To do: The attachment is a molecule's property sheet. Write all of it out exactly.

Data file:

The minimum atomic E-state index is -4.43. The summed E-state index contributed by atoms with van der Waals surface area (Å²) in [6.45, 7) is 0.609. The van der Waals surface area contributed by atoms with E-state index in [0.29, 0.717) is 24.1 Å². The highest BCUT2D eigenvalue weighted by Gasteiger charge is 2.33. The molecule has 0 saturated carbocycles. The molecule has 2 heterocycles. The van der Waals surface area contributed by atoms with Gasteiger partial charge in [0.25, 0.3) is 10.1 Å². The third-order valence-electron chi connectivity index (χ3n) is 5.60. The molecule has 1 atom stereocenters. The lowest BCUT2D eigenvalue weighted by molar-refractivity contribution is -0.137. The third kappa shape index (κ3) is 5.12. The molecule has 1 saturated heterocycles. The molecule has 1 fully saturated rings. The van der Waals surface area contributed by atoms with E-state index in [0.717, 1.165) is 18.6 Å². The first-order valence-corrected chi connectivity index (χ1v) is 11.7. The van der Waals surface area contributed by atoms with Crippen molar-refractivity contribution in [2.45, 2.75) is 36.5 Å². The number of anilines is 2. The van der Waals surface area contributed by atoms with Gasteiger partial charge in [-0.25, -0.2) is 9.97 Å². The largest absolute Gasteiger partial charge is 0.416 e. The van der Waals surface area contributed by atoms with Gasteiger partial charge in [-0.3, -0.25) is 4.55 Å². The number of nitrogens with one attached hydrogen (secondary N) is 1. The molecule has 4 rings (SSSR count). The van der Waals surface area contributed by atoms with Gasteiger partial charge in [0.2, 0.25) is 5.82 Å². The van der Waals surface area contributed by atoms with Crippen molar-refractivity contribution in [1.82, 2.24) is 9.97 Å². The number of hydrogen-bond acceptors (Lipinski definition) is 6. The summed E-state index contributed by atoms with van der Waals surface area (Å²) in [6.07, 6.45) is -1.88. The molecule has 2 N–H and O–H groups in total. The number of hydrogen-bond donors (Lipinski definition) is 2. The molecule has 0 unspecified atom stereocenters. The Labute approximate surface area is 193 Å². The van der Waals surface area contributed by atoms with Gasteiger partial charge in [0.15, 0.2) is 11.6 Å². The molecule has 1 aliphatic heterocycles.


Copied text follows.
The minimum atomic E-state index is -4.43. The summed E-state index contributed by atoms with van der Waals surface area (Å²) in [6.45, 7) is 0.609. The van der Waals surface area contributed by atoms with E-state index in [0.29, 0.717) is 24.1 Å². The highest BCUT2D eigenvalue weighted by Gasteiger charge is 2.33. The molecule has 0 saturated carbocycles. The molecule has 2 heterocycles. The van der Waals surface area contributed by atoms with Gasteiger partial charge in [0.25, 0.3) is 10.1 Å². The third-order valence-electron chi connectivity index (χ3n) is 5.60. The molecule has 1 atom stereocenters. The lowest BCUT2D eigenvalue weighted by molar-refractivity contribution is -0.137. The third kappa shape index (κ3) is 5.12. The molecule has 1 saturated heterocycles. The molecule has 1 fully saturated rings. The van der Waals surface area contributed by atoms with E-state index in [0.717, 1.165) is 18.6 Å². The first-order valence-corrected chi connectivity index (χ1v) is 11.7. The van der Waals surface area contributed by atoms with Crippen molar-refractivity contribution in [2.45, 2.75) is 36.5 Å². The number of anilines is 2. The van der Waals surface area contributed by atoms with Gasteiger partial charge in [-0.25, -0.2) is 9.97 Å². The largest absolute Gasteiger partial charge is 0.416 e. The van der Waals surface area contributed by atoms with Gasteiger partial charge in [-0.3, -0.25) is 4.55 Å². The number of nitrogens with one attached hydrogen (secondary N) is 1. The molecule has 4 rings (SSSR count). The van der Waals surface area contributed by atoms with Gasteiger partial charge in [0.2, 0.25) is 5.82 Å². The van der Waals surface area contributed by atoms with Crippen molar-refractivity contribution in [1.82, 2.24) is 9.97 Å². The number of hydrogen-bond acceptors (Lipinski definition) is 6. The summed E-state index contributed by atoms with van der Waals surface area (Å²) in [6.07, 6.45) is -1.88. The molecule has 2 N–H and O–H groups in total. The number of hydrogen-bond donors (Lipinski definition) is 2. The molecule has 0 unspecified atom stereocenters. The Labute approximate surface area is 193 Å². The van der Waals surface area contributed by atoms with Gasteiger partial charge in [0.15, 0.2) is 11.6 Å². The molecule has 1 aliphatic heterocycles.